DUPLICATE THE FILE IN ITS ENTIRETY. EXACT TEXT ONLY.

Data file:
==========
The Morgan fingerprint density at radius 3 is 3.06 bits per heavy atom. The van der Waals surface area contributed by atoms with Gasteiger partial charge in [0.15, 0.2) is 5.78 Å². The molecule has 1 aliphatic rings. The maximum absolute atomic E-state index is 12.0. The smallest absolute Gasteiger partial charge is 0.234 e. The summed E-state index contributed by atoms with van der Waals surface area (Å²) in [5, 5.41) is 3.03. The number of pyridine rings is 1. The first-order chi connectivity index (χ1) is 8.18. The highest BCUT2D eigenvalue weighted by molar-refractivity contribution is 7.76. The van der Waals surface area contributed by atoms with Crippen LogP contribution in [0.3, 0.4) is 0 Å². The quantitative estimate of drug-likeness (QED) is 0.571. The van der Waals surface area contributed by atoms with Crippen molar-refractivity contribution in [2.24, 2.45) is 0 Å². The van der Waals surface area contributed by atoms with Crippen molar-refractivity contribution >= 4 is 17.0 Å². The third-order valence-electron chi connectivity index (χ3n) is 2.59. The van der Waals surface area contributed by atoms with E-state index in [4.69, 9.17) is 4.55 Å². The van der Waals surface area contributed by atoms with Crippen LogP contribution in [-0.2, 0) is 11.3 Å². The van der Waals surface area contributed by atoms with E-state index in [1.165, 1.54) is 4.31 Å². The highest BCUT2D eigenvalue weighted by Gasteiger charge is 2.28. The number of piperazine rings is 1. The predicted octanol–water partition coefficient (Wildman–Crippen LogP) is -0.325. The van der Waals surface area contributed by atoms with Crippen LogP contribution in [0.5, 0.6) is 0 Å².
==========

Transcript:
The Morgan fingerprint density at radius 3 is 3.06 bits per heavy atom. The van der Waals surface area contributed by atoms with Gasteiger partial charge in [0.15, 0.2) is 5.78 Å². The molecule has 1 aliphatic rings. The maximum absolute atomic E-state index is 12.0. The smallest absolute Gasteiger partial charge is 0.234 e. The summed E-state index contributed by atoms with van der Waals surface area (Å²) in [5, 5.41) is 3.03. The number of pyridine rings is 1. The first-order chi connectivity index (χ1) is 8.18. The highest BCUT2D eigenvalue weighted by molar-refractivity contribution is 7.76. The van der Waals surface area contributed by atoms with Crippen LogP contribution in [0.3, 0.4) is 0 Å². The quantitative estimate of drug-likeness (QED) is 0.571. The van der Waals surface area contributed by atoms with Crippen molar-refractivity contribution in [2.24, 2.45) is 0 Å². The van der Waals surface area contributed by atoms with Crippen molar-refractivity contribution >= 4 is 17.0 Å². The third-order valence-electron chi connectivity index (χ3n) is 2.59. The van der Waals surface area contributed by atoms with E-state index in [4.69, 9.17) is 4.55 Å². The van der Waals surface area contributed by atoms with Crippen LogP contribution in [-0.2, 0) is 11.3 Å². The van der Waals surface area contributed by atoms with E-state index in [1.165, 1.54) is 4.31 Å². The highest BCUT2D eigenvalue weighted by Gasteiger charge is 2.28. The number of piperazine rings is 1. The predicted octanol–water partition coefficient (Wildman–Crippen LogP) is -0.325. The van der Waals surface area contributed by atoms with Crippen LogP contribution in [0.5, 0.6) is 0 Å².